SCOTLAND'S only dedicated telephone counselling service for gay men and lesbians is to close after 35 years after its health board funding was cut.
The Strathclyde Gay and Lesbian Switchboard (SGLS) which was set up in 1977 above a Chinese restaurant in Union Street, Glasgow to provide information, advice and one-to-one communication for the region's gay community, will shut on Hogmanay.
The charity said its major supporter NHS Greater Glasgow and Clyde decided funding should end two years ago – and have survived on savings since.
Another health board, which makes up 22.9% of its funding, also had to drastically cut the £7500 annually it normally provides.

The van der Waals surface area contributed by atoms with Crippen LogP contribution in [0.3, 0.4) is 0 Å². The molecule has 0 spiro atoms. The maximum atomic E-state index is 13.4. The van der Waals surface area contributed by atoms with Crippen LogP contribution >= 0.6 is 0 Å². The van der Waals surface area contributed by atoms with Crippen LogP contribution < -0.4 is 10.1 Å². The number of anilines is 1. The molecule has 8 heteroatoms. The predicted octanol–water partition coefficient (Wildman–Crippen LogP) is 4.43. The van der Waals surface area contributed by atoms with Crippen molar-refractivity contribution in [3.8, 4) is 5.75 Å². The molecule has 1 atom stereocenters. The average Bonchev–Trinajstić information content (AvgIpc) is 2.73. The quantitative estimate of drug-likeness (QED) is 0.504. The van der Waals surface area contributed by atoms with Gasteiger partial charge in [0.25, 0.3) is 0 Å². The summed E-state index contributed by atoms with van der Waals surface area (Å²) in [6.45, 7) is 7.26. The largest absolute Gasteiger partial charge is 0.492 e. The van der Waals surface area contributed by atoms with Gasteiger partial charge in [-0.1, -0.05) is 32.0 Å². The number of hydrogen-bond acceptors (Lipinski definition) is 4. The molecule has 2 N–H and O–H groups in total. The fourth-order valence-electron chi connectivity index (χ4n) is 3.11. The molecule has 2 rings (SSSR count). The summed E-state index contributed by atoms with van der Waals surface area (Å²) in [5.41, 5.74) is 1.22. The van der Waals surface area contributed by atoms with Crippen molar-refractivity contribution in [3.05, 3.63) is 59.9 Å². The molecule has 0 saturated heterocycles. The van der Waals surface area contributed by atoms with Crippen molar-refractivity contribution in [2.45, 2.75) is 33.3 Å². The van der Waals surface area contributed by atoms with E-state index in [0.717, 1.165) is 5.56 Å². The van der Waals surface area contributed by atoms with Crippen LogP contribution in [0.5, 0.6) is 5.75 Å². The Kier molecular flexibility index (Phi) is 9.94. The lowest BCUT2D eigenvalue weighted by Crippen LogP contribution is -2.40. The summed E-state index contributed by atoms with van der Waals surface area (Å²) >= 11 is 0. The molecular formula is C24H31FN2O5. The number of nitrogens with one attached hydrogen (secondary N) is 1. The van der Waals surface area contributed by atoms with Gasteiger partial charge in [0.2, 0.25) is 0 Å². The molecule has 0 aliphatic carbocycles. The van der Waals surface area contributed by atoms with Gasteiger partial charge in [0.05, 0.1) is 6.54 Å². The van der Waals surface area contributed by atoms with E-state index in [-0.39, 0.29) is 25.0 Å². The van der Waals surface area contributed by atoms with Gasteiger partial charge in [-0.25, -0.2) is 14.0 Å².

SGLS co-ordinator director David Thomas said: "Changing times, improvements in health promotion, the application of equality duties due to legislation changes and some shrinkage in funding meant all funders had to ensure they targeted their funds at those services which can have maximum impact on the health area being tackled.
"In the case of Glasgow our type of support service is viewed as covered by the in house counselling service delivered by professional counsellors."
In the late 1970s and during the 1980s volunteers handled an enormous volume of calls amid growing fears about over the spread of HIV and Aids. In subsequent decades campaigns such as Keep the Clause – against the repeal of Section 28 – and concerns about homophobia kept the helplines busy.
In a statement, the SCLS said: "With homophobia, bullying and discrimination still highly prevalent, it's clear why a service such as SGLS is needed."
NHS Greater Glasgow and Clyde said it ceased funding as it was already funding two other groups providing a similar service.